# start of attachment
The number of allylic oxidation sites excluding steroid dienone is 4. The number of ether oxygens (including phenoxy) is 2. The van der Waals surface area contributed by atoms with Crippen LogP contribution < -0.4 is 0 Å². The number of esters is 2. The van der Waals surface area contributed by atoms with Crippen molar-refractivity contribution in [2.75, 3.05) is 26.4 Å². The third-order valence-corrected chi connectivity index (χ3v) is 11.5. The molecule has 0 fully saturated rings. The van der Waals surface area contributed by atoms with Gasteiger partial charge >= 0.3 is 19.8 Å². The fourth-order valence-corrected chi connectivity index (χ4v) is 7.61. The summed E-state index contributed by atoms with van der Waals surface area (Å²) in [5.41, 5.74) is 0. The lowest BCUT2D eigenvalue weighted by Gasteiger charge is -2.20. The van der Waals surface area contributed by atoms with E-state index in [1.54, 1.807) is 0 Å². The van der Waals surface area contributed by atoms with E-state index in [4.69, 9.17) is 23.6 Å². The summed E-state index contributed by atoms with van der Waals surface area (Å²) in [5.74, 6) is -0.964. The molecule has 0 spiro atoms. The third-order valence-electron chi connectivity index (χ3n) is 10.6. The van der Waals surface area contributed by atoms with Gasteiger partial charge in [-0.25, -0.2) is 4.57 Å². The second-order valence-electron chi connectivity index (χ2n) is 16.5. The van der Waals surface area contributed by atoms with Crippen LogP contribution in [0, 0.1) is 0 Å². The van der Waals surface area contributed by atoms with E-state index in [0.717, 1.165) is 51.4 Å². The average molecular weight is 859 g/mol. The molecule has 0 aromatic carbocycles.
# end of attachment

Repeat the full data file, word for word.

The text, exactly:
The number of allylic oxidation sites excluding steroid dienone is 4. The number of ether oxygens (including phenoxy) is 2. The van der Waals surface area contributed by atoms with Crippen LogP contribution < -0.4 is 0 Å². The number of esters is 2. The van der Waals surface area contributed by atoms with Crippen molar-refractivity contribution in [2.75, 3.05) is 26.4 Å². The third-order valence-corrected chi connectivity index (χ3v) is 11.5. The molecule has 0 fully saturated rings. The van der Waals surface area contributed by atoms with Gasteiger partial charge >= 0.3 is 19.8 Å². The fourth-order valence-corrected chi connectivity index (χ4v) is 7.61. The summed E-state index contributed by atoms with van der Waals surface area (Å²) in [5.41, 5.74) is 0. The lowest BCUT2D eigenvalue weighted by Gasteiger charge is -2.20. The van der Waals surface area contributed by atoms with E-state index in [1.54, 1.807) is 0 Å². The van der Waals surface area contributed by atoms with E-state index in [4.69, 9.17) is 23.6 Å². The summed E-state index contributed by atoms with van der Waals surface area (Å²) in [5.74, 6) is -0.964. The molecule has 0 spiro atoms. The third-order valence-electron chi connectivity index (χ3n) is 10.6. The van der Waals surface area contributed by atoms with Gasteiger partial charge in [-0.25, -0.2) is 4.57 Å². The second-order valence-electron chi connectivity index (χ2n) is 16.5. The van der Waals surface area contributed by atoms with Crippen LogP contribution in [0, 0.1) is 0 Å². The van der Waals surface area contributed by atoms with E-state index in [0.717, 1.165) is 51.4 Å². The average molecular weight is 859 g/mol. The molecule has 0 aromatic carbocycles.